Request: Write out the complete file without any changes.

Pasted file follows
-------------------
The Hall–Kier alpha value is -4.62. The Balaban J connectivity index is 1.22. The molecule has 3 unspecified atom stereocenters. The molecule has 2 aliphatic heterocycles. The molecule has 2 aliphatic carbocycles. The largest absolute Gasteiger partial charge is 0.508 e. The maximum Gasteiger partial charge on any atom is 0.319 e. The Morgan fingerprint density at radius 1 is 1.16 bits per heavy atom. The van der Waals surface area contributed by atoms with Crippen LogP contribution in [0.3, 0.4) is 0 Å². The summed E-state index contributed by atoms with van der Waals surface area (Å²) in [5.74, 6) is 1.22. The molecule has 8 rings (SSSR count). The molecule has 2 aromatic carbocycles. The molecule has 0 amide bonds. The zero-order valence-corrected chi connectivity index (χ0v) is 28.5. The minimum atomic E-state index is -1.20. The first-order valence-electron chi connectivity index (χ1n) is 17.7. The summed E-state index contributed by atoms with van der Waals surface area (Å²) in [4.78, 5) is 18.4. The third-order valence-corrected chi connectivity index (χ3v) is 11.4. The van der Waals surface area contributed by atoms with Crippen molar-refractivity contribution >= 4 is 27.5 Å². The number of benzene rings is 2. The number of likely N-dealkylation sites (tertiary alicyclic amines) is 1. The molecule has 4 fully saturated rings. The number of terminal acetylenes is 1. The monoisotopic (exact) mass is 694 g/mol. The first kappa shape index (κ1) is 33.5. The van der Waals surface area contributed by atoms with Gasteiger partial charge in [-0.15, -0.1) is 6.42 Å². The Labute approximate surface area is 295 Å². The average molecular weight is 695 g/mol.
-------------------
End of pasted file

The Hall–Kier alpha value is -4.62. The Balaban J connectivity index is 1.22. The molecule has 3 unspecified atom stereocenters. The molecule has 2 aliphatic heterocycles. The molecule has 2 aliphatic carbocycles. The largest absolute Gasteiger partial charge is 0.508 e. The maximum Gasteiger partial charge on any atom is 0.319 e. The Morgan fingerprint density at radius 1 is 1.16 bits per heavy atom. The van der Waals surface area contributed by atoms with Crippen LogP contribution in [0.3, 0.4) is 0 Å². The summed E-state index contributed by atoms with van der Waals surface area (Å²) in [5.74, 6) is 1.22. The molecule has 8 rings (SSSR count). The molecule has 2 aromatic carbocycles. The molecule has 0 amide bonds. The zero-order valence-corrected chi connectivity index (χ0v) is 28.5. The minimum atomic E-state index is -1.20. The first-order valence-electron chi connectivity index (χ1n) is 17.7. The summed E-state index contributed by atoms with van der Waals surface area (Å²) in [4.78, 5) is 18.4. The third-order valence-corrected chi connectivity index (χ3v) is 11.4. The van der Waals surface area contributed by atoms with Crippen molar-refractivity contribution >= 4 is 27.5 Å². The number of benzene rings is 2. The number of likely N-dealkylation sites (tertiary alicyclic amines) is 1. The molecule has 4 fully saturated rings. The number of terminal acetylenes is 1. The monoisotopic (exact) mass is 694 g/mol. The first kappa shape index (κ1) is 33.5. The van der Waals surface area contributed by atoms with Gasteiger partial charge in [-0.15, -0.1) is 6.42 Å². The Labute approximate surface area is 295 Å². The average molecular weight is 695 g/mol.